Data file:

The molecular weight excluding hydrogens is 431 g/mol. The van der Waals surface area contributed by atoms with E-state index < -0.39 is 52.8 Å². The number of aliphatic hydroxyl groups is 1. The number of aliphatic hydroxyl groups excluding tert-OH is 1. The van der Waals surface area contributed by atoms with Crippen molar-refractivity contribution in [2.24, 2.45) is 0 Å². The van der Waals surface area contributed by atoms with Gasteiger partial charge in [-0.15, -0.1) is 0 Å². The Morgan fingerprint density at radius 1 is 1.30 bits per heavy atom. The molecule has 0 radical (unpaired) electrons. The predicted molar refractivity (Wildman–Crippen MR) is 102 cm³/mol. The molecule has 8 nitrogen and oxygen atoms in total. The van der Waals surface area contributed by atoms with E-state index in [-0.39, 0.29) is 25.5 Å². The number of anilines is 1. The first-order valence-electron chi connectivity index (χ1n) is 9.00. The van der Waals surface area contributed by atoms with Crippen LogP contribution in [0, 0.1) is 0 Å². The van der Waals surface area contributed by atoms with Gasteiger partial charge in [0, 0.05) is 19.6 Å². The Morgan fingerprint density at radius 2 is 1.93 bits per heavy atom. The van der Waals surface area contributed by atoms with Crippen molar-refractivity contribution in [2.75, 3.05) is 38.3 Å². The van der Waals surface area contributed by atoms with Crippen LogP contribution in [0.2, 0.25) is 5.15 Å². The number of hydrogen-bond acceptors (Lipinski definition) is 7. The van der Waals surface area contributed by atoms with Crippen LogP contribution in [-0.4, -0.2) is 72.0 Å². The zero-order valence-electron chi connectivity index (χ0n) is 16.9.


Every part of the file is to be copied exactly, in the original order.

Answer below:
The molecular weight excluding hydrogens is 431 g/mol. The van der Waals surface area contributed by atoms with E-state index < -0.39 is 52.8 Å². The number of aliphatic hydroxyl groups is 1. The number of aliphatic hydroxyl groups excluding tert-OH is 1. The van der Waals surface area contributed by atoms with Crippen molar-refractivity contribution in [2.24, 2.45) is 0 Å². The van der Waals surface area contributed by atoms with Gasteiger partial charge in [-0.15, -0.1) is 0 Å². The Morgan fingerprint density at radius 1 is 1.30 bits per heavy atom. The molecule has 0 radical (unpaired) electrons. The predicted molar refractivity (Wildman–Crippen MR) is 102 cm³/mol. The molecule has 8 nitrogen and oxygen atoms in total. The van der Waals surface area contributed by atoms with E-state index in [-0.39, 0.29) is 25.5 Å². The number of anilines is 1. The first-order valence-electron chi connectivity index (χ1n) is 9.00. The van der Waals surface area contributed by atoms with Crippen LogP contribution in [0, 0.1) is 0 Å². The van der Waals surface area contributed by atoms with Gasteiger partial charge in [0, 0.05) is 19.6 Å². The Morgan fingerprint density at radius 2 is 1.93 bits per heavy atom. The van der Waals surface area contributed by atoms with Crippen molar-refractivity contribution in [2.75, 3.05) is 38.3 Å². The van der Waals surface area contributed by atoms with Crippen LogP contribution in [0.2, 0.25) is 5.15 Å². The number of hydrogen-bond acceptors (Lipinski definition) is 7. The van der Waals surface area contributed by atoms with Crippen LogP contribution in [-0.4, -0.2) is 72.0 Å². The zero-order valence-electron chi connectivity index (χ0n) is 16.9.